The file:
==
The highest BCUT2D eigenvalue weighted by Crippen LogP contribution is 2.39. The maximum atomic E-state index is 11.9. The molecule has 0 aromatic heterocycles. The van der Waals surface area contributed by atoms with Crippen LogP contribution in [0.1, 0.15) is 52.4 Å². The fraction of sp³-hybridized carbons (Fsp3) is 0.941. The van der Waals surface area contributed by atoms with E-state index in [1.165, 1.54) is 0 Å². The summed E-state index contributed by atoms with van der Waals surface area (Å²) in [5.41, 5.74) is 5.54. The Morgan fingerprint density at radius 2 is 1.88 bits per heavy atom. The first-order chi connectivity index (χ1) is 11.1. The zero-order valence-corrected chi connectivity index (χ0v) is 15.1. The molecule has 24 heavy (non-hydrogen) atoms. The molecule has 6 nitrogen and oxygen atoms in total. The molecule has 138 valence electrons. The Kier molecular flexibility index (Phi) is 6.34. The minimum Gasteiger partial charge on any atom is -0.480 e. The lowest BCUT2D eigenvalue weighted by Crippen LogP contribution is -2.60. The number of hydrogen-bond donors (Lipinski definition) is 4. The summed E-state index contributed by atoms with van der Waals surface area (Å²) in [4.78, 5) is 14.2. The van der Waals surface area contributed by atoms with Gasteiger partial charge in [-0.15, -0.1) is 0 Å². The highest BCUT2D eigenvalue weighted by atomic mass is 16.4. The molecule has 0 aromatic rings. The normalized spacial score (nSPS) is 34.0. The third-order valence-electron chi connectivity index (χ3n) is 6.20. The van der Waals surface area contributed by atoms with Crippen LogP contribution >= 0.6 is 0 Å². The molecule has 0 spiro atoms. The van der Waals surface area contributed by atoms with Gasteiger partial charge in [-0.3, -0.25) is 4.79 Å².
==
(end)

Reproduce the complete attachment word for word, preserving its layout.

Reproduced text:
The highest BCUT2D eigenvalue weighted by Crippen LogP contribution is 2.39. The maximum atomic E-state index is 11.9. The molecule has 0 aromatic heterocycles. The van der Waals surface area contributed by atoms with Crippen LogP contribution in [0.1, 0.15) is 52.4 Å². The fraction of sp³-hybridized carbons (Fsp3) is 0.941. The van der Waals surface area contributed by atoms with E-state index in [1.165, 1.54) is 0 Å². The summed E-state index contributed by atoms with van der Waals surface area (Å²) in [5.41, 5.74) is 5.54. The Morgan fingerprint density at radius 2 is 1.88 bits per heavy atom. The first-order chi connectivity index (χ1) is 11.1. The zero-order valence-corrected chi connectivity index (χ0v) is 15.1. The molecule has 24 heavy (non-hydrogen) atoms. The molecule has 6 nitrogen and oxygen atoms in total. The molecule has 138 valence electrons. The Kier molecular flexibility index (Phi) is 6.34. The minimum Gasteiger partial charge on any atom is -0.480 e. The lowest BCUT2D eigenvalue weighted by Crippen LogP contribution is -2.60. The number of hydrogen-bond donors (Lipinski definition) is 4. The summed E-state index contributed by atoms with van der Waals surface area (Å²) in [4.78, 5) is 14.2. The van der Waals surface area contributed by atoms with Gasteiger partial charge in [-0.15, -0.1) is 0 Å². The highest BCUT2D eigenvalue weighted by atomic mass is 16.4. The molecule has 0 aromatic rings. The normalized spacial score (nSPS) is 34.0. The third-order valence-electron chi connectivity index (χ3n) is 6.20. The van der Waals surface area contributed by atoms with Crippen LogP contribution >= 0.6 is 0 Å². The molecule has 0 spiro atoms. The van der Waals surface area contributed by atoms with Gasteiger partial charge in [-0.3, -0.25) is 4.79 Å².